For Immediate Release: May 30, 2018
For more information, contact: AANA Public Relations
Park Ridge, Illinois—New research published online in the journal Anesthesiology confirms the quality and safety of anesthesia provided by Certified Registered Nurse Anesthetists (CRNAs) while raising questions about the role and value of anesthesiologist assistants (AAs) in patient care.
The study, titled “Anesthesia Care Team Composition and Surgical Outcomes,” was funded by the American Society of Anesthesiologists.
“The value of healthcare professionals is measured in different ways, one of which is the safety and quality of the care they provide,” said Bruce Weiner, DNP, MSNA, CRNA, president of the 52,000-member American Association of Nurse Anesthetists (AANA). “But in today’s healthcare system, other measurable factors that are critically important to meeting the growing patient demand for healthcare services are the cost-effectiveness of the provider and the provider’s ability to ensure patients have access to the care they need.”
According to Weiner, eight research studies published since 2000, including the new study in Anesthesiology, have confirmed that CRNAs are safe providers. In 2010, the landmark RTI study published in Health Affairs showed that anesthesia care is equally safe whether it is provided by a CRNA working solo, an anesthesiologist working solo, or a CRNA working with an anesthesiologist. Three other studies have confirmed that CRNAs are the most cost-effective anesthesia option and ensure patients access to anesthesia services for surgery, labor and delivery, trauma stabilization, and pain management in rural and other medically underserved areas of the United States.
In the study in Anesthesiology, researchers examined national claims data for more than 443,000 Medicare beneficiaries (2004-2011). CRNAs were involved in more than 421,000 of the cases; AAs assisted in fewer than 22,000 cases. While the researchers concluded that CRNAs and AAs are equally safe providers when working with anesthesiologists, they conceded that a major limitation with the study is that it does not take into consideration supervision ratios between provider types.
“CRNAs are not required by state or federal laws or regulations to be supervised by—or to even work with—an anesthesiologist, while AAs can only work under the supervision of an anesthesiologist,” Weiner said. “But when an anesthesiologist does supervise multiple CRNAs, it is typical for the anesthesiologist to rarely be present in the operating room, or not present at all, because CRNAs are capable of working safely and effectively without anesthesiologists and do so all the time.”
By comparison, an AA functions as an assistant to an anesthesiologist and is dependent upon the anesthesiologist’s supervision and direction. While the laws vary by state, anesthesiologists are limited in the number of AAs they can supervise and must always be immediately available to the AAs.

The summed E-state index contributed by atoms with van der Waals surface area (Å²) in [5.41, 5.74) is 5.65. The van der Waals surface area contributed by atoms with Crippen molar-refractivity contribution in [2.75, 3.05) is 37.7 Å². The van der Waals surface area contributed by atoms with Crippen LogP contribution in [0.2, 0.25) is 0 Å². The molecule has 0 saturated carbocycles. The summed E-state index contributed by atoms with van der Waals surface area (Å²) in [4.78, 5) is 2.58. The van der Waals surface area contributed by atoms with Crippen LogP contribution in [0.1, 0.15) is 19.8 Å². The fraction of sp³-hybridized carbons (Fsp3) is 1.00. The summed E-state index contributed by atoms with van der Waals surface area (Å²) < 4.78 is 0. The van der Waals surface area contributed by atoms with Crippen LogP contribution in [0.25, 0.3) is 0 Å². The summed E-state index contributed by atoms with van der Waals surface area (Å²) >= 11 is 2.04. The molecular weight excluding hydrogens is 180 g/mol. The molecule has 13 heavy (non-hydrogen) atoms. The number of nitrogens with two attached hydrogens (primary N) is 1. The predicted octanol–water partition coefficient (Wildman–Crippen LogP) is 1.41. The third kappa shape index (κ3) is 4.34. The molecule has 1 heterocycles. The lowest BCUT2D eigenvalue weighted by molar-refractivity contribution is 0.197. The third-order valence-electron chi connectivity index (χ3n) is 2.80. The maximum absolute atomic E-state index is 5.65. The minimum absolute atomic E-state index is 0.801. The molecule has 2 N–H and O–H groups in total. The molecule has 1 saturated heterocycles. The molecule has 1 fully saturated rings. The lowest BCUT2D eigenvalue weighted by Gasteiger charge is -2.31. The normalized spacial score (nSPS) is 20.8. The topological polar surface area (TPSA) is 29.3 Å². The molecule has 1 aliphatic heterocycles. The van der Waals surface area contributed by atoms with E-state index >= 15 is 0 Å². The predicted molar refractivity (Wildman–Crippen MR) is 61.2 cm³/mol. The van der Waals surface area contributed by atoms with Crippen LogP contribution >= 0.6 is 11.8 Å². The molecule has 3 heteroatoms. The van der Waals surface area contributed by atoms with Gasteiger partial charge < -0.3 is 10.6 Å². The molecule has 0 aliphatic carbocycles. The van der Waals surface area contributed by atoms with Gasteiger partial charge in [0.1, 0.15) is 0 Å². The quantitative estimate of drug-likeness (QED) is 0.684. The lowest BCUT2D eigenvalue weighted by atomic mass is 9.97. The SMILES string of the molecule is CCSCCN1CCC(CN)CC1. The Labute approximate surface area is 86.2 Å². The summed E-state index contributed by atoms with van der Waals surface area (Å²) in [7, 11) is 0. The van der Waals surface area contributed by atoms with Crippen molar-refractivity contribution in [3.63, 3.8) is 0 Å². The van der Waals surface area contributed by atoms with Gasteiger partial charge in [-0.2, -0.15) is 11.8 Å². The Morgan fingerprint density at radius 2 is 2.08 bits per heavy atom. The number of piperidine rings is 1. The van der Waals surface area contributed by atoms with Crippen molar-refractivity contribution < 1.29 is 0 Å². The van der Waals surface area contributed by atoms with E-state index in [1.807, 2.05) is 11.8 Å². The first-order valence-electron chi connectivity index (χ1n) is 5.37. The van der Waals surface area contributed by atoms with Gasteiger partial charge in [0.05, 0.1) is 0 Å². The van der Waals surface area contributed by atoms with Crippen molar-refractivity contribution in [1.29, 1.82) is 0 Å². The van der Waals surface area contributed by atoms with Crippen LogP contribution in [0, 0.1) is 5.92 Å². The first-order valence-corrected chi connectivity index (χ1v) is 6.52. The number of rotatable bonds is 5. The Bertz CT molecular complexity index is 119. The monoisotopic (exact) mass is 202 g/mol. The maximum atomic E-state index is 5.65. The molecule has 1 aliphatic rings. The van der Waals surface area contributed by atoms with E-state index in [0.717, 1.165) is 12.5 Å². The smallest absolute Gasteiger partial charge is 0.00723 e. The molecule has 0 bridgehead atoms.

“On the basis of this admitted limitation of the study, it is ridiculous to conclude that an AA who must be closely supervised by an anesthesiologist at all times is as safe as a CRNA who doesn’t even need to work with an anesthesiologist, and often does not,” concluded Weiner.
Access to Care
In the Anesthesiology paper, the researchers observed that CRNAs practice in all 50 states plus the District of Columbia. The researchers also note that 17 states have opted out of the federal physician supervision requirement for CRNAs, which means that in those states supervision by any sort of physician is not required.
AAs, on the other hand, have varying degrees of practice in only 16 states plus the District of Columbia, and only under the supervision and direction of an anesthesiologist. In other words, there are more states that allow CRNAs to practice without physician supervision than states that allow AAs to even practice.
“Given that AAs cannot practice without an anesthesiologist close by, in what possible way can AAs help solve the access to care issue in large medically underserved areas of the United States where anesthesiologists don’t want to set up shop?” asked Weiner. “The answer is, ‘They can’t.’”
Among the study’s eight major limitations cited by the researchers is one that raises questions about the impact of AAs on medical costs. Other research (especially “Cost Effectiveness Analysis of Anesthesia Providers,” Nursing Economic$, 2016) has clearly demonstrated that the most cost-effective anesthesia delivery model is a CRNA working solo, while the most expensive model is an anesthesiologist supervising a single CRNA (1 to 1 ratio).
“Given that an AA, whose average compensation is close to that of a CRNA, must work in tandem with an anesthesiologist, who makes nearly two and a half times more than an AA or CRNA, it’s impossible to see how an anesthesiologist/AA care team would be any more cost-effective than an anesthesiologist/CRNA care team. On the other hand, it’s easy to see why the researchers didn’t delve into the cost issue,” said Weiner.
“The fact of the matter is the anesthesiologist/AA practice model is an extremely expensive option, and as shown in Anesthesiology, does not improve patient safety,” he said. “Compare this with the study results from Health Affairs and Nursing Economic$ and it becomes clear that CRNAs working solo are the safest, most cost-effective anesthesia delivery model, which is exactly what the U.S. healthcare system needs right now and will need in the years ahead.”